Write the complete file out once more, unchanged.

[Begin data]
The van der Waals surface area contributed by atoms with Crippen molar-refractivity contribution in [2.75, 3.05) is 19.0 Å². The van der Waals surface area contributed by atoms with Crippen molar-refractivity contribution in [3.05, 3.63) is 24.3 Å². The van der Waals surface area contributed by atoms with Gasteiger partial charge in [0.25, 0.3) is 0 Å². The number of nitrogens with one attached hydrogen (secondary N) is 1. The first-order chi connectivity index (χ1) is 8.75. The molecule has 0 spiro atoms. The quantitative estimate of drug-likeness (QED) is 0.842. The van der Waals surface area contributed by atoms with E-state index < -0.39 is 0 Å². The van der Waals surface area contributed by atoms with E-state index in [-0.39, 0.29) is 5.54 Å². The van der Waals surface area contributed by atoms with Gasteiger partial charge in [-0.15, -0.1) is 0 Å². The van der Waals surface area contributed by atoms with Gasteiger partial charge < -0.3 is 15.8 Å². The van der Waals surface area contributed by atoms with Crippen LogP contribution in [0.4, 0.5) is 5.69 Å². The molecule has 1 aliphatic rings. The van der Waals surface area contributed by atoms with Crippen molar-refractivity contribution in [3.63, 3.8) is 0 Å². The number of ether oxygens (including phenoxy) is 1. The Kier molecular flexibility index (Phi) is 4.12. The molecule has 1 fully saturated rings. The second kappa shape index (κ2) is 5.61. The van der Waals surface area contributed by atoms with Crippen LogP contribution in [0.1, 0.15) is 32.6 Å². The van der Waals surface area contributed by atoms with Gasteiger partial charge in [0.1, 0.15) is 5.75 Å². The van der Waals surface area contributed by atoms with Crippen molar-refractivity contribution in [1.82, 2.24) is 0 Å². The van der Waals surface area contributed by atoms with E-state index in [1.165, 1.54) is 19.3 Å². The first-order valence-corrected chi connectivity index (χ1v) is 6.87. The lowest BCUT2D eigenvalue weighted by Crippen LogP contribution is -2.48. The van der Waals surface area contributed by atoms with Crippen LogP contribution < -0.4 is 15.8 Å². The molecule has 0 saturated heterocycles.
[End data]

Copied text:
The van der Waals surface area contributed by atoms with Crippen molar-refractivity contribution in [2.75, 3.05) is 19.0 Å². The van der Waals surface area contributed by atoms with Crippen molar-refractivity contribution in [3.05, 3.63) is 24.3 Å². The van der Waals surface area contributed by atoms with Gasteiger partial charge in [0.25, 0.3) is 0 Å². The number of nitrogens with one attached hydrogen (secondary N) is 1. The first-order chi connectivity index (χ1) is 8.75. The molecule has 0 spiro atoms. The quantitative estimate of drug-likeness (QED) is 0.842. The van der Waals surface area contributed by atoms with E-state index < -0.39 is 0 Å². The van der Waals surface area contributed by atoms with E-state index in [-0.39, 0.29) is 5.54 Å². The van der Waals surface area contributed by atoms with Gasteiger partial charge in [-0.15, -0.1) is 0 Å². The van der Waals surface area contributed by atoms with Gasteiger partial charge < -0.3 is 15.8 Å². The van der Waals surface area contributed by atoms with Crippen LogP contribution in [0.4, 0.5) is 5.69 Å². The molecule has 1 aliphatic rings. The van der Waals surface area contributed by atoms with Crippen molar-refractivity contribution in [3.63, 3.8) is 0 Å². The number of ether oxygens (including phenoxy) is 1. The Kier molecular flexibility index (Phi) is 4.12. The molecule has 1 fully saturated rings. The second kappa shape index (κ2) is 5.61. The van der Waals surface area contributed by atoms with Crippen LogP contribution in [0.1, 0.15) is 32.6 Å². The van der Waals surface area contributed by atoms with Gasteiger partial charge in [0.1, 0.15) is 5.75 Å². The van der Waals surface area contributed by atoms with Crippen molar-refractivity contribution in [1.82, 2.24) is 0 Å². The van der Waals surface area contributed by atoms with E-state index in [1.165, 1.54) is 19.3 Å². The first-order valence-corrected chi connectivity index (χ1v) is 6.87. The lowest BCUT2D eigenvalue weighted by Crippen LogP contribution is -2.48. The van der Waals surface area contributed by atoms with Crippen LogP contribution < -0.4 is 15.8 Å². The molecule has 0 saturated heterocycles.